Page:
Former Detainee Is Consultant on Upcoming Guantanamo Game

A British Muslim who spent three years in the controversial Guantanamo Bay detention facility is serving as a consultant on the upcoming Xbox 360 and PC game Rendition: Guantanamo, according to Deadline Scotland.

As GamePolitics reported in March, Rendition: Guantanamo centers around a near-future version of the controversial prison in which mercenaries are in control and scientists conduct experiments on detainees.

Moazzam Begg (left), who was picked up as a suspected Al Qaeda member by Coalition forces in Pakistan, is assisting Glasgow-based game developer T-Enterprise. Begg claims to have been tortured during his stay at Guantanamo. T-Enterprise exec Zarrar Chishti commented on Begg’s participation in the project:

We approached Moazzam because it’s very hard for us to know how to design the layout of the prison and he helped. He came up two weeks ago to give his input on what we were working on…

Due to the controversial subject matter, T-Enterprise appears eager not to step on any official toes. Deadline Scotlan reports that the developer had sought advice and permissions from law enforcement and political officials. Chisti explained:

There are certain rules we can’t break after meeting politicians so we are not making the game too extreme. We have had a lot of hate mail about this, mainly from America…


But no US or British soldiers get killed in [the game]. The only ones being killed are mercenaries. We have set it in January 2010 because that’s when we think the camp will be closed. We are making a statement. We did not want Guantanamo to be forgotten.

Begg, who wrote a book about his time at Guantanamo, has a financial stake in the project. He spoke of his time detention:

I was put in solitary confinement with no access to the outside world and no explanation as to why I was being detained. My wife gave birth to my son six months after I was arrested and I saw him for the first time when he was three years old. It would be wrong to say I’m not angry but I’m willing to forgive 1000 times over…

The only thing I am concerned about it making sure the game does not misrepresent the prisoners. This will not demean the reality of Guantanamo but it could bring those issues to people who would not usually think about it.

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  1. 0
    State says:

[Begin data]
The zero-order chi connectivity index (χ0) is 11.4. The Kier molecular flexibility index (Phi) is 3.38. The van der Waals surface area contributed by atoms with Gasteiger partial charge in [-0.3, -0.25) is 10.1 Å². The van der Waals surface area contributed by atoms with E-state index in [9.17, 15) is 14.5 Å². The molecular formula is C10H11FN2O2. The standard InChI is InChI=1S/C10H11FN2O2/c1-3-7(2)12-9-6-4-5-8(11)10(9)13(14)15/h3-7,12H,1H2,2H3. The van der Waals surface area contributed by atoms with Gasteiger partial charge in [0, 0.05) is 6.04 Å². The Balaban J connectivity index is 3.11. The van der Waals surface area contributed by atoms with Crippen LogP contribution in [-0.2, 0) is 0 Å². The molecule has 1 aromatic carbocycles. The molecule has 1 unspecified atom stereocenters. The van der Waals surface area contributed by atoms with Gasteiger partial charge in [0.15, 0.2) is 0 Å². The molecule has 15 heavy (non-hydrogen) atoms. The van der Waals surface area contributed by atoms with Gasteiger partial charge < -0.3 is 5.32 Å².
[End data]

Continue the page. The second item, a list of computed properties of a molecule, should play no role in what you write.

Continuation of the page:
I haven’t seen any posts by you before in any other topics (I apologise if you have made posts previously) but your textbook comments do come across as though they were written by some pressure group, as though you were someone searching the Web for such topics to post in without any regard for the original aim of the website.

    Of course your comments are particularly biased (you obviously have an agenda, I even wonder whether you are a lawyer). Regardless there is a particular failure on your part to actually detail the (with proven links) terrorists that were in Guantanamo such as Abdullah Ghulam Rhasoul.

  2. 0
    State says:

    You obviously haven’t been following his story that close then.

    As well as the fact that you have no knowledge over the anonymity the Internet brings. It’s rather ironic that you sue I should be sued for slander when I simply state one of the reasons behind his detainment, yet all the time on this site contains a vast amount of slanderous comments made to anti-gamer campaigners. But then again he would have to prove his innocence which is still lacking.

  3. 0
    arcticredriver says:

    You claim Begg had "al Qaeda mony in his bank account"?  Why shouldn’t Begg sue you for this slander?  I have been following Begg’s story and this is the first time I have heard a rumor he had any contact with al Qaeda money. 

  4. 0
    arcticredriver says:

    You write */"America messed up, they should have put the people on trial early on, but as they didn’t and held them for years, no one had the heart to actually put the people in court due to the dodgy human rights ground that America stood on."/*

    The Bush administration initially had no reservations against laying charges based on evidence wrung from captives through torture.  The Bush administration had no reservations against trying men on secret evident the suspects couldn’t even learn in order to try to refute.

    You have it totally wrong.  The reason the Bush administration laid so few charges in it military commissions was because it had no evidence, not even trumped up evidence wrung through torture, against the other 760 men.

  5. 0
    State says: